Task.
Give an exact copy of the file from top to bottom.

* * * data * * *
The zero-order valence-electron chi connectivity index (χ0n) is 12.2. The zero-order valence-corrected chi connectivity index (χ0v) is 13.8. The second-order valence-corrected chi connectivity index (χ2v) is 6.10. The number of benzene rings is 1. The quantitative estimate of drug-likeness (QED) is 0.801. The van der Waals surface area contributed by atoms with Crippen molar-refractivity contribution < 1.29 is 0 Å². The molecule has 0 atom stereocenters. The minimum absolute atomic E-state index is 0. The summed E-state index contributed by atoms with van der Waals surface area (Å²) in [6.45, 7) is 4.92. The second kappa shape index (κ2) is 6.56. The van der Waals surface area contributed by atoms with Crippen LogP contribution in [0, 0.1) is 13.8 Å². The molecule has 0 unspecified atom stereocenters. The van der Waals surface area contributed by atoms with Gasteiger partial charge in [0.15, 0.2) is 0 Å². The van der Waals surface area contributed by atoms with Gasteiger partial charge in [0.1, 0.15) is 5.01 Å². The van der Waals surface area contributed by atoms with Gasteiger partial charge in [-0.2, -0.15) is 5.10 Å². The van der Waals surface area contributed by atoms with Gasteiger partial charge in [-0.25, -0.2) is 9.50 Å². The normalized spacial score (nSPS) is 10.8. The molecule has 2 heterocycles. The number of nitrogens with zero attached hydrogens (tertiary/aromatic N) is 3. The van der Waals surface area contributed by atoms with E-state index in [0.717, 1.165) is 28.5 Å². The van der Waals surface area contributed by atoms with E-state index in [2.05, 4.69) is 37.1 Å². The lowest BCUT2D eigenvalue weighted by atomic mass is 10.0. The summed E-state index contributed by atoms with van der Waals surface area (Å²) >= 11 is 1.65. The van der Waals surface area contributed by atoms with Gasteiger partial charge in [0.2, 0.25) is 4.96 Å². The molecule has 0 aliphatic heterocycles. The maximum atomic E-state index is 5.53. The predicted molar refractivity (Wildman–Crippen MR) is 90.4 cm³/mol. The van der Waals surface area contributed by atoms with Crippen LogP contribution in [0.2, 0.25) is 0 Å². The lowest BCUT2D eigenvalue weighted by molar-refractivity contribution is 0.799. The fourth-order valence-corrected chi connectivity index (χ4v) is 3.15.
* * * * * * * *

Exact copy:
The zero-order valence-electron chi connectivity index (χ0n) is 12.2. The zero-order valence-corrected chi connectivity index (χ0v) is 13.8. The second-order valence-corrected chi connectivity index (χ2v) is 6.10. The number of benzene rings is 1. The quantitative estimate of drug-likeness (QED) is 0.801. The van der Waals surface area contributed by atoms with Crippen molar-refractivity contribution < 1.29 is 0 Å². The molecule has 0 atom stereocenters. The minimum absolute atomic E-state index is 0. The summed E-state index contributed by atoms with van der Waals surface area (Å²) in [6.45, 7) is 4.92. The second kappa shape index (κ2) is 6.56. The van der Waals surface area contributed by atoms with Crippen LogP contribution in [0, 0.1) is 13.8 Å². The molecule has 0 unspecified atom stereocenters. The van der Waals surface area contributed by atoms with Gasteiger partial charge in [0.15, 0.2) is 0 Å². The van der Waals surface area contributed by atoms with Gasteiger partial charge in [0.1, 0.15) is 5.01 Å². The van der Waals surface area contributed by atoms with Gasteiger partial charge in [-0.2, -0.15) is 5.10 Å². The van der Waals surface area contributed by atoms with Gasteiger partial charge in [-0.25, -0.2) is 9.50 Å². The normalized spacial score (nSPS) is 10.8. The molecule has 2 heterocycles. The number of nitrogens with zero attached hydrogens (tertiary/aromatic N) is 3. The van der Waals surface area contributed by atoms with E-state index in [0.717, 1.165) is 28.5 Å². The van der Waals surface area contributed by atoms with E-state index in [2.05, 4.69) is 37.1 Å². The lowest BCUT2D eigenvalue weighted by atomic mass is 10.0. The summed E-state index contributed by atoms with van der Waals surface area (Å²) >= 11 is 1.65. The van der Waals surface area contributed by atoms with Gasteiger partial charge in [0.2, 0.25) is 4.96 Å². The molecule has 0 aliphatic heterocycles. The maximum atomic E-state index is 5.53. The predicted molar refractivity (Wildman–Crippen MR) is 90.4 cm³/mol. The van der Waals surface area contributed by atoms with Crippen LogP contribution in [0.2, 0.25) is 0 Å². The lowest BCUT2D eigenvalue weighted by molar-refractivity contribution is 0.799. The fourth-order valence-corrected chi connectivity index (χ4v) is 3.15.